It’s now Sci-Fi Month, and I’m thrilled that the first official post is science fiction reading advice from Max Gladstone! He is the author of Three Parts Dead, a novel so well received that he was one of the 2013 finalists for the John W. Campbell Award for Best New Writer. His second novel, Two Serpents Rise, was just released on October 29 (read an excerpt).
The Best Science Fiction Reading Advice I’ve Ever Received
By Max Gladstone
Science Fiction is a hard genre to learn without help. It’s big, it’s old, and metric tons of new books come out every year. The great lights of modern litfic produce one novel a decade, if that, while genre writers write an order of magnitude faster. Even worse, science fiction is intertextual and referential—great writers tend to be great readers, and incorporate other writers’ concepts. As a kid I strained my brain trying to reconcile the Ender universe with LeGuin’s Hainish books—they had to take place in the same universe, since obviously both had ansibles!
In my experience the genre is best passed down by word of mouth—more knowledgeable friends, parents, teachers, and librarians introduce us to the key works, and help us expand. “If you liked x, you’ll probably like Y!” My uncle Danny got me started with boxes of old paperbacks, from Asimov to Zelazny. But if you’re not lucky enough to have someone drop off boxloads of awesome old books, where should you start?
To which end I pass on the advice I received from my uncle, as I stared gobsmacked at piles of paperbacks: start with the books that won both the Hugo and the Nebula Awards. The Nebula’s awarded by professional science fiction writers, while the Hugo—even though it isn’t awarded by straight-up popular vote—is open to all fans who have the money to pay for a supporting membership at the last WorldCon. Both awards have their advantages, and books that win both wowed professionals and fans alike, and tend to have real staying power.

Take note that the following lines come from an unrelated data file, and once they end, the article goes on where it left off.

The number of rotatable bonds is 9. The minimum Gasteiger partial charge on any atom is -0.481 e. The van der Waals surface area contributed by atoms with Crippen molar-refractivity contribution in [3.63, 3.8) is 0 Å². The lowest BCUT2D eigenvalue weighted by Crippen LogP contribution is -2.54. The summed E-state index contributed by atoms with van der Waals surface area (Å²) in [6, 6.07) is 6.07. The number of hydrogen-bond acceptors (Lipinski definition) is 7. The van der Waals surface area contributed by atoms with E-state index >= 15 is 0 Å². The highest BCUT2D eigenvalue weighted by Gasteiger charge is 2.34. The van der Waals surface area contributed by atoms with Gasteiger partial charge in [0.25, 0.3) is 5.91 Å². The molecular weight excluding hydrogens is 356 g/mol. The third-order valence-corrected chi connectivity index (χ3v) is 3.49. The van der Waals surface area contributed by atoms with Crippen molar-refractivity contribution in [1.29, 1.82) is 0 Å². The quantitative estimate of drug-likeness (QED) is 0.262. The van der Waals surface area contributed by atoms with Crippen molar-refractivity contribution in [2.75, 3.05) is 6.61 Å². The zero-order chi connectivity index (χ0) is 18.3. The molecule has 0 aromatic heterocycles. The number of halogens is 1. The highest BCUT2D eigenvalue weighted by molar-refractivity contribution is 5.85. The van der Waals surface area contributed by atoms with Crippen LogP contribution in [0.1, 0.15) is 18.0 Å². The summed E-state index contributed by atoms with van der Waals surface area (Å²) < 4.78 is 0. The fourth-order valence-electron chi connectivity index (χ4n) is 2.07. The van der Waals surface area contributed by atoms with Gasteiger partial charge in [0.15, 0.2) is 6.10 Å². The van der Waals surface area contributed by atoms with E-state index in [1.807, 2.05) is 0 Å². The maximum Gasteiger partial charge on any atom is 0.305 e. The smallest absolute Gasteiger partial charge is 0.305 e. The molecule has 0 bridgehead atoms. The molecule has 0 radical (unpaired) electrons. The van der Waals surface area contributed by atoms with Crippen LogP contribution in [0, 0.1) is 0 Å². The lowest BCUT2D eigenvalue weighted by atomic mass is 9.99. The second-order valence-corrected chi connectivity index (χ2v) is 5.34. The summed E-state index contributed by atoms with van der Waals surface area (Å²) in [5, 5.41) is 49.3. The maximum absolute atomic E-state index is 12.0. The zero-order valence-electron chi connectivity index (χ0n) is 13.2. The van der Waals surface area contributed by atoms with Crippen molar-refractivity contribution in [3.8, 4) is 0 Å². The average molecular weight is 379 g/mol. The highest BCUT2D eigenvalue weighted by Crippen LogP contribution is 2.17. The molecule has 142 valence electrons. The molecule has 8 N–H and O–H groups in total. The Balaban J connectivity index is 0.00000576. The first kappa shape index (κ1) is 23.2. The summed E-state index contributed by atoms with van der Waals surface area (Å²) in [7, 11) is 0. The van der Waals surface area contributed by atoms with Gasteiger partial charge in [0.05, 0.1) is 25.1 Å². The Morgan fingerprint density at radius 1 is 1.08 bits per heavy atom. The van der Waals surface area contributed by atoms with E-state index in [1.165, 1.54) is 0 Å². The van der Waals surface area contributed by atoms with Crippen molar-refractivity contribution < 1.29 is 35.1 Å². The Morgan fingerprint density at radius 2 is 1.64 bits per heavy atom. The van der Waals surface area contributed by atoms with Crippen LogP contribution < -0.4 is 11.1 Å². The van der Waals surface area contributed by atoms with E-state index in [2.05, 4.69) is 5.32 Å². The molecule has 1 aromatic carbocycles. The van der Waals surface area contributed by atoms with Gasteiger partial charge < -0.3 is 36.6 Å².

Here’s the list, shamelessly culled from Wikipedia:
- 1966/1965 Novel: Dune by Frank Herbert
- 1970/1969 Novel: The Left Hand of Darkness by Ursula K. Le Guin
- 1971/1970 Novel: Ringworld by Larry Niven
- 1973/1972 Novel: The Gods Themselves by Isaac Asimov
- 1974/1973 Novel: Rendezvous with Rama by Arthur C. Clarke
- 1975/1974 Novel: The Dispossessed by Ursula K. Le Guin
- 1976/1975 Novel: The Forever War by Joe Haldeman
- 1978/1977 Novel: Gateway by Frederik Pohl
- 1979/1978 Novel: Dreamsnake by Vonda McIntyre
- 1980/1979 Novel: The Fountains of Paradise by Arthur C. Clarke
- 1984/1983 Novel: Startide Rising by David Brin
- 1985/1984 Novel: Neuromancer by William Gibson
- 1986/1985 Novel: Ender’s Game by Orson Scott Card
- 1987/1986 Novel: Speaker for the Dead by Orson Scott Card
- 1993/1992 Novel: Doomsday Book by Connie Willis
- 1998 Novel: Forever Peace by Joe Haldeman
- 2002 Novel: American Gods by Neil Gaiman
- 2004 Novel: Paladin of Souls by Lois McMaster Bujold
- 2008/2007 Novel: The Yiddish Policemen’s Union by Michael Chabon
- 2010/2009 Novel: The Windup Girl by Paolo Bacigalupi
- 2011/2010 Novel: Blackout/All Clear by Connie Willis
- 2012/2011 Novel: Among Others by Jo Walton
Starting with Dune, you work your way up to get a sense of where the genre has been, and where it’s going. Themes emerge and fade with the decades.
I doubt you’d find a single person to claim that this list represents all the best books of the field. Zelazny’s work doesn’t appear here, for example, nor does Bruce Sterling’s, and Hyperion is nowhere to be seen. There’s a shortage of Fritz Leiber and Samuel Delaney and Kim Stanley Robinson. But if you’re looking to expand your foundation, this is a good way to go!
And, as a special bonus, this list is somewhat fractal. When you reach the end, you encounter Among Others, a brilliant reading list woven through an equally brilliant novel. Write down all those titles, and continue.
If you’re new to the genre, I hope this helped! If you’re not: what reading list do you use to help people find their feet in science fiction?